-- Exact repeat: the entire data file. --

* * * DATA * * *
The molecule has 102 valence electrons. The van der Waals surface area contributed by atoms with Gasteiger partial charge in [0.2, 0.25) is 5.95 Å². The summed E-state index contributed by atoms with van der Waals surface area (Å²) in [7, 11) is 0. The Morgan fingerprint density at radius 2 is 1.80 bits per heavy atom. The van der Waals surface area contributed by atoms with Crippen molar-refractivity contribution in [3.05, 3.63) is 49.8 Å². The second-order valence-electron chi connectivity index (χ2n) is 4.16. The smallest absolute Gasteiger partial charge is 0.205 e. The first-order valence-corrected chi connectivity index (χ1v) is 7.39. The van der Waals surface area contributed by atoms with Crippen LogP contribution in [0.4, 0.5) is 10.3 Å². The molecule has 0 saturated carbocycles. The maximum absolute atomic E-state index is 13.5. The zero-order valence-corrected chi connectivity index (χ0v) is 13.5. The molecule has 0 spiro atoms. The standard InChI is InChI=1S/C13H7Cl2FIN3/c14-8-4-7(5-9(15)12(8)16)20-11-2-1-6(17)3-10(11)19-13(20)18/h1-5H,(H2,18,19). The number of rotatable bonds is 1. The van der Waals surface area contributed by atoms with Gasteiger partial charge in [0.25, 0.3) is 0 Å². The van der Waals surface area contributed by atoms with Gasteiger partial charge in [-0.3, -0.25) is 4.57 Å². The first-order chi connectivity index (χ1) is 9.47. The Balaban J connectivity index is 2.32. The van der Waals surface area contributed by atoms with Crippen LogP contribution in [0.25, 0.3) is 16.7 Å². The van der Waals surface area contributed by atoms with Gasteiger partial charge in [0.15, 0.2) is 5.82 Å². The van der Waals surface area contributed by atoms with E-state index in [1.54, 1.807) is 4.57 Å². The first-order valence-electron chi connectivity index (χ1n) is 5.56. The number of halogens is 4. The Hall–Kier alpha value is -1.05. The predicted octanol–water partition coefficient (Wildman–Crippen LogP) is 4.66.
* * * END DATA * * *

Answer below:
The molecule has 102 valence electrons. The van der Waals surface area contributed by atoms with Gasteiger partial charge in [0.2, 0.25) is 5.95 Å². The summed E-state index contributed by atoms with van der Waals surface area (Å²) in [7, 11) is 0. The Morgan fingerprint density at radius 2 is 1.80 bits per heavy atom. The van der Waals surface area contributed by atoms with Crippen molar-refractivity contribution in [3.05, 3.63) is 49.8 Å². The second-order valence-electron chi connectivity index (χ2n) is 4.16. The smallest absolute Gasteiger partial charge is 0.205 e. The first-order valence-corrected chi connectivity index (χ1v) is 7.39. The van der Waals surface area contributed by atoms with Crippen LogP contribution in [0.4, 0.5) is 10.3 Å². The molecule has 0 saturated carbocycles. The maximum absolute atomic E-state index is 13.5. The zero-order valence-corrected chi connectivity index (χ0v) is 13.5. The molecule has 0 spiro atoms. The standard InChI is InChI=1S/C13H7Cl2FIN3/c14-8-4-7(5-9(15)12(8)16)20-11-2-1-6(17)3-10(11)19-13(20)18/h1-5H,(H2,18,19). The number of rotatable bonds is 1. The van der Waals surface area contributed by atoms with Gasteiger partial charge in [0.25, 0.3) is 0 Å². The van der Waals surface area contributed by atoms with Gasteiger partial charge in [-0.3, -0.25) is 4.57 Å². The first-order chi connectivity index (χ1) is 9.47. The Balaban J connectivity index is 2.32. The van der Waals surface area contributed by atoms with Crippen LogP contribution in [0.25, 0.3) is 16.7 Å². The van der Waals surface area contributed by atoms with Gasteiger partial charge in [0.15, 0.2) is 5.82 Å². The van der Waals surface area contributed by atoms with E-state index in [1.54, 1.807) is 4.57 Å². The first-order valence-electron chi connectivity index (χ1n) is 5.56. The number of halogens is 4. The Hall–Kier alpha value is -1.05. The predicted octanol–water partition coefficient (Wildman–Crippen LogP) is 4.66.